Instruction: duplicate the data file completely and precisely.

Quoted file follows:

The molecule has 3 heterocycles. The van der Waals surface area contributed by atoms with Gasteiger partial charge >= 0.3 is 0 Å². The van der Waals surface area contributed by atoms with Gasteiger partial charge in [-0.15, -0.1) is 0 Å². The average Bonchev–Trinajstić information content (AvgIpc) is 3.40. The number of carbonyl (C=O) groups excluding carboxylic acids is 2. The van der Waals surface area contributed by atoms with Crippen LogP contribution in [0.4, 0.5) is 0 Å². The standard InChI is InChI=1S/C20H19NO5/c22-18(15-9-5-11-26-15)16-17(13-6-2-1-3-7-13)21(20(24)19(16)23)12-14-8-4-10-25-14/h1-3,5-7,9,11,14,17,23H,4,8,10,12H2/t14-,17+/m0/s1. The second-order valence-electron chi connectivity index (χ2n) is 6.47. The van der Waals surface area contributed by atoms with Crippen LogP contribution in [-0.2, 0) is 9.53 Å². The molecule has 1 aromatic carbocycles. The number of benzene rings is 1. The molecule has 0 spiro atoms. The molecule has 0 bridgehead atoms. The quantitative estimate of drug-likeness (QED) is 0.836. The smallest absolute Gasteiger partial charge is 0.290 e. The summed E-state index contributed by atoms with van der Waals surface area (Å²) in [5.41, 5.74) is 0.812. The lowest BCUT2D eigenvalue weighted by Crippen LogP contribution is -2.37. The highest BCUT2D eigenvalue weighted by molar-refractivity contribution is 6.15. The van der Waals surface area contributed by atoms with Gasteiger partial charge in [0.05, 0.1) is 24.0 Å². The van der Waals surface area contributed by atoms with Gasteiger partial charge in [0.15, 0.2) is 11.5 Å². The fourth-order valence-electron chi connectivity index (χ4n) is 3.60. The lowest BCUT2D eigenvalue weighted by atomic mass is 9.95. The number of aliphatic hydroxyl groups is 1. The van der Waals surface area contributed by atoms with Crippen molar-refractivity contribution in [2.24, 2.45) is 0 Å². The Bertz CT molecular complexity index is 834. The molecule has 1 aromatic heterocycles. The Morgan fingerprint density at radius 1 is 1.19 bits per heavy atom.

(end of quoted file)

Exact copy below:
The molecule has 3 heterocycles. The van der Waals surface area contributed by atoms with Gasteiger partial charge >= 0.3 is 0 Å². The van der Waals surface area contributed by atoms with Gasteiger partial charge in [-0.15, -0.1) is 0 Å². The average Bonchev–Trinajstić information content (AvgIpc) is 3.40. The number of carbonyl (C=O) groups excluding carboxylic acids is 2. The van der Waals surface area contributed by atoms with Crippen LogP contribution in [0.4, 0.5) is 0 Å². The standard InChI is InChI=1S/C20H19NO5/c22-18(15-9-5-11-26-15)16-17(13-6-2-1-3-7-13)21(20(24)19(16)23)12-14-8-4-10-25-14/h1-3,5-7,9,11,14,17,23H,4,8,10,12H2/t14-,17+/m0/s1. The second-order valence-electron chi connectivity index (χ2n) is 6.47. The van der Waals surface area contributed by atoms with Crippen LogP contribution in [-0.2, 0) is 9.53 Å². The molecule has 1 aromatic carbocycles. The number of benzene rings is 1. The molecule has 0 spiro atoms. The molecule has 0 bridgehead atoms. The quantitative estimate of drug-likeness (QED) is 0.836. The smallest absolute Gasteiger partial charge is 0.290 e. The summed E-state index contributed by atoms with van der Waals surface area (Å²) in [5.41, 5.74) is 0.812. The lowest BCUT2D eigenvalue weighted by Crippen LogP contribution is -2.37. The highest BCUT2D eigenvalue weighted by molar-refractivity contribution is 6.15. The van der Waals surface area contributed by atoms with Gasteiger partial charge in [0.05, 0.1) is 24.0 Å². The van der Waals surface area contributed by atoms with Gasteiger partial charge in [0.15, 0.2) is 11.5 Å². The fourth-order valence-electron chi connectivity index (χ4n) is 3.60. The lowest BCUT2D eigenvalue weighted by atomic mass is 9.95. The number of aliphatic hydroxyl groups is 1. The van der Waals surface area contributed by atoms with Crippen molar-refractivity contribution in [2.24, 2.45) is 0 Å². The Bertz CT molecular complexity index is 834. The molecule has 1 aromatic heterocycles. The Morgan fingerprint density at radius 1 is 1.19 bits per heavy atom.